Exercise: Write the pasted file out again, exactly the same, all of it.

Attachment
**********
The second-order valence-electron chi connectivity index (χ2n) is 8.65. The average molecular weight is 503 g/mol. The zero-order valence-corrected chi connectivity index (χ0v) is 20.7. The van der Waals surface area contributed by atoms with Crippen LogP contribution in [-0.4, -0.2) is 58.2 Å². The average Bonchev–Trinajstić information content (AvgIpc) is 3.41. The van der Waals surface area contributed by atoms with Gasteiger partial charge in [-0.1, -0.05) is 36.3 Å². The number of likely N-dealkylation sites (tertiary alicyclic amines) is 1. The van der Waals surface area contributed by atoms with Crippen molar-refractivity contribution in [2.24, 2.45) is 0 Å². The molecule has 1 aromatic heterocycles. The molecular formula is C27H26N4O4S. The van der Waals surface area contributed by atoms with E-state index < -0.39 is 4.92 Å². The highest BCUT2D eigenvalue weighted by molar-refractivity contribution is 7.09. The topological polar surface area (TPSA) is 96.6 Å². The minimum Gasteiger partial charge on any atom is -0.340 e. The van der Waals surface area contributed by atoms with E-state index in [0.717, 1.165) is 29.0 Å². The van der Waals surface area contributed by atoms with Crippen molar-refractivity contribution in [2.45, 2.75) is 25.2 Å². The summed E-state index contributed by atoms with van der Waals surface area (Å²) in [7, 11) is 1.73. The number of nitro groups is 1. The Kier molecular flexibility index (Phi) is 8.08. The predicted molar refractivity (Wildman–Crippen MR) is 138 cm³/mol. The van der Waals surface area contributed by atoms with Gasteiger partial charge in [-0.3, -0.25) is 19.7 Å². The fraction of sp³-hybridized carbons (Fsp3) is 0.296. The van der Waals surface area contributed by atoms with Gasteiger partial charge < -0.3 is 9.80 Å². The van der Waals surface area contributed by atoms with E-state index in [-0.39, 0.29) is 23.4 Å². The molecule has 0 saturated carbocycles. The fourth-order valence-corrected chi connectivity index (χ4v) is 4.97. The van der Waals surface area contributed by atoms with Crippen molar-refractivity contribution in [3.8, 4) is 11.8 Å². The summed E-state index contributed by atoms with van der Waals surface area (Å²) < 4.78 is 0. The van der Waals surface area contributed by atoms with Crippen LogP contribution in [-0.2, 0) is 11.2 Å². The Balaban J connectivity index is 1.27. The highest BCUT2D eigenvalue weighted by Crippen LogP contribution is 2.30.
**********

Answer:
The second-order valence-electron chi connectivity index (χ2n) is 8.65. The average molecular weight is 503 g/mol. The zero-order valence-corrected chi connectivity index (χ0v) is 20.7. The van der Waals surface area contributed by atoms with Crippen LogP contribution in [-0.4, -0.2) is 58.2 Å². The average Bonchev–Trinajstić information content (AvgIpc) is 3.41. The van der Waals surface area contributed by atoms with Gasteiger partial charge in [-0.1, -0.05) is 36.3 Å². The number of likely N-dealkylation sites (tertiary alicyclic amines) is 1. The van der Waals surface area contributed by atoms with Crippen molar-refractivity contribution in [2.24, 2.45) is 0 Å². The molecule has 1 aromatic heterocycles. The molecular formula is C27H26N4O4S. The van der Waals surface area contributed by atoms with E-state index < -0.39 is 4.92 Å². The highest BCUT2D eigenvalue weighted by molar-refractivity contribution is 7.09. The topological polar surface area (TPSA) is 96.6 Å². The minimum Gasteiger partial charge on any atom is -0.340 e. The van der Waals surface area contributed by atoms with E-state index in [0.717, 1.165) is 29.0 Å². The van der Waals surface area contributed by atoms with Crippen molar-refractivity contribution in [2.45, 2.75) is 25.2 Å². The summed E-state index contributed by atoms with van der Waals surface area (Å²) in [7, 11) is 1.73. The number of nitro groups is 1. The Kier molecular flexibility index (Phi) is 8.08. The predicted molar refractivity (Wildman–Crippen MR) is 138 cm³/mol. The van der Waals surface area contributed by atoms with Gasteiger partial charge in [-0.3, -0.25) is 19.7 Å². The fraction of sp³-hybridized carbons (Fsp3) is 0.296. The van der Waals surface area contributed by atoms with Gasteiger partial charge < -0.3 is 9.80 Å². The van der Waals surface area contributed by atoms with E-state index in [-0.39, 0.29) is 23.4 Å². The molecule has 0 saturated carbocycles. The fourth-order valence-corrected chi connectivity index (χ4v) is 4.97. The van der Waals surface area contributed by atoms with Crippen molar-refractivity contribution in [3.8, 4) is 11.8 Å². The summed E-state index contributed by atoms with van der Waals surface area (Å²) < 4.78 is 0. The van der Waals surface area contributed by atoms with Crippen LogP contribution in [-0.2, 0) is 11.2 Å². The Balaban J connectivity index is 1.27. The highest BCUT2D eigenvalue weighted by Crippen LogP contribution is 2.30.